Knowledge and understanding of below-the-line structure and function are continuously in flux. Near-constant effort is required to calibrate and refresh the understanding of the workings, dependencies, limitations, and capabilities of what is present there. In this dynamic situation no individual or group can ever know the system state. Instead, individuals and groups must be content with partial, fragmented mental models that require more or less constant updating and adjustment if they are to be useful.

by Richard I. Cook

Master of Tickets: Valuing the quality, not the quantity, of work

Many silly metrics have been created to measure work, including the rate at which tickets are closed, the number of lines of code a programmer writes in a day, and the number of words an author can compose in an hour. All of these measures have one thing in common: They fail to take into account the quality of the output. If Alice writes 1,000 lines of impossible-to-read, buggy code in a day and Carol writes 100 lines of well-crafted, easy-to-use code in the same time, then who should be rewarded?

Many silly metrics have been created to measure work, including the rate at which tickets are closed, the number of lines of code a programmer writes in a day, and the number of words an author can compose in an hour. All of these measures have one thing in common: They fail to take into account the quality of the output. If Alice writes 1,000 lines of impossible-to-read, buggy code in a day and Carol writes 100 lines of well-crafted, easy-to-use code in the same time, then who should be rewarded?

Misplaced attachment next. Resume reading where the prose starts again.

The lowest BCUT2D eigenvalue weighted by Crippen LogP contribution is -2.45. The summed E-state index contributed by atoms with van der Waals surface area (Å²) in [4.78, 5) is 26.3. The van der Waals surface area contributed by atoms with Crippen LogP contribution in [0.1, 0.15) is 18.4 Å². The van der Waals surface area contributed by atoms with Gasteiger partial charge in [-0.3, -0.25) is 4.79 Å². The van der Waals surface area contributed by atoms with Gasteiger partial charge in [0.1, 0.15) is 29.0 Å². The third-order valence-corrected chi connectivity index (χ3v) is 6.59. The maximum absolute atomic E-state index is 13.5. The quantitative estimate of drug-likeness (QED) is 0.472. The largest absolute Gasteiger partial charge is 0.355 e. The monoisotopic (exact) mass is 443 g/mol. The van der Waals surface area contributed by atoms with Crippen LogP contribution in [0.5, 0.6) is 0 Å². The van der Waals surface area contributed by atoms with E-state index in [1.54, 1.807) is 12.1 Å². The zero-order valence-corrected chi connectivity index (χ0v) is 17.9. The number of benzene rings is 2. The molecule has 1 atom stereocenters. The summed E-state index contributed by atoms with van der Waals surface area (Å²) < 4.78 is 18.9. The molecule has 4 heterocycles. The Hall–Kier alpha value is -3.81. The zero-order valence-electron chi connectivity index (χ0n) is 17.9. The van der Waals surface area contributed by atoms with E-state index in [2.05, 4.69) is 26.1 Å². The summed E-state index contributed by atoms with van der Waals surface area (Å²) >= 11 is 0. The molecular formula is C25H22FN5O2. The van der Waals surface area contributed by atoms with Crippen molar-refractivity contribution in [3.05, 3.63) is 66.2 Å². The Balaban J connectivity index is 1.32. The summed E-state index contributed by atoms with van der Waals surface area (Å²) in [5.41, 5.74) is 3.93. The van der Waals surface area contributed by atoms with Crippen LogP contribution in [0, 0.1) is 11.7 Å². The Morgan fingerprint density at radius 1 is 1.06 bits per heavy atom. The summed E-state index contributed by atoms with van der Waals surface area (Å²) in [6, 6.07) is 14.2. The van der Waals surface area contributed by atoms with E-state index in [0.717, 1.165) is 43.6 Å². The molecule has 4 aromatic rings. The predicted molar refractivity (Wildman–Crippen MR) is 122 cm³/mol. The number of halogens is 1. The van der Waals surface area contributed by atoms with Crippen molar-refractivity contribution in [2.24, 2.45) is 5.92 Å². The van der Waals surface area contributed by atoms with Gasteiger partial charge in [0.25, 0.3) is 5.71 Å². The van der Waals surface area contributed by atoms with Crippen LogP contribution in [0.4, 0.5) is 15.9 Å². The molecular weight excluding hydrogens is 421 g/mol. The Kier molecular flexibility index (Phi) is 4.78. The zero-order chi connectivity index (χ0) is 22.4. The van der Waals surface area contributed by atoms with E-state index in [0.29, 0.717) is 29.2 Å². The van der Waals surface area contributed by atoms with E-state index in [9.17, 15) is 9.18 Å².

by George V. Neville-Neil

Managing the Hidden Costs of Coordination: Controlling coordination costs when multiple, distributed perspectives are essential

Some initial considerations to control cognitive costs for incident responders include: (1) assessing coordination strategies relative to the cognitive demands of the incident; (2) recognizing when adaptations represent a tension between multiple competing demands (coordination and cognitive work) and seeking to understand them better rather than unilaterally eliminating them; (3) widening the lens to study the joint cognition system (integration of human-machine capabilities) as the unit of analysis; and (4) viewing joint activity as an opportunity for enabling reciprocity across inter- and intra-organizational boundaries.

Some initial considerations to control cognitive costs for incident responders include: (1) assessing coordination strategies relative to the cognitive demands of the incident; (2) recognizing when adaptations represent a tension between multiple competing demands (coordination and cognitive work) and seeking to understand them better rather than unilaterally eliminating them; (3) widening the lens to study the joint cognition system (integration of human-machine capabilities) as the unit of analysis; and (4) viewing joint activity as an opportunity for enabling reciprocity across inter- and intra-organizational boundaries.

by Laura M.D. Maguire

Securing the Boot Process: The hardware root of trust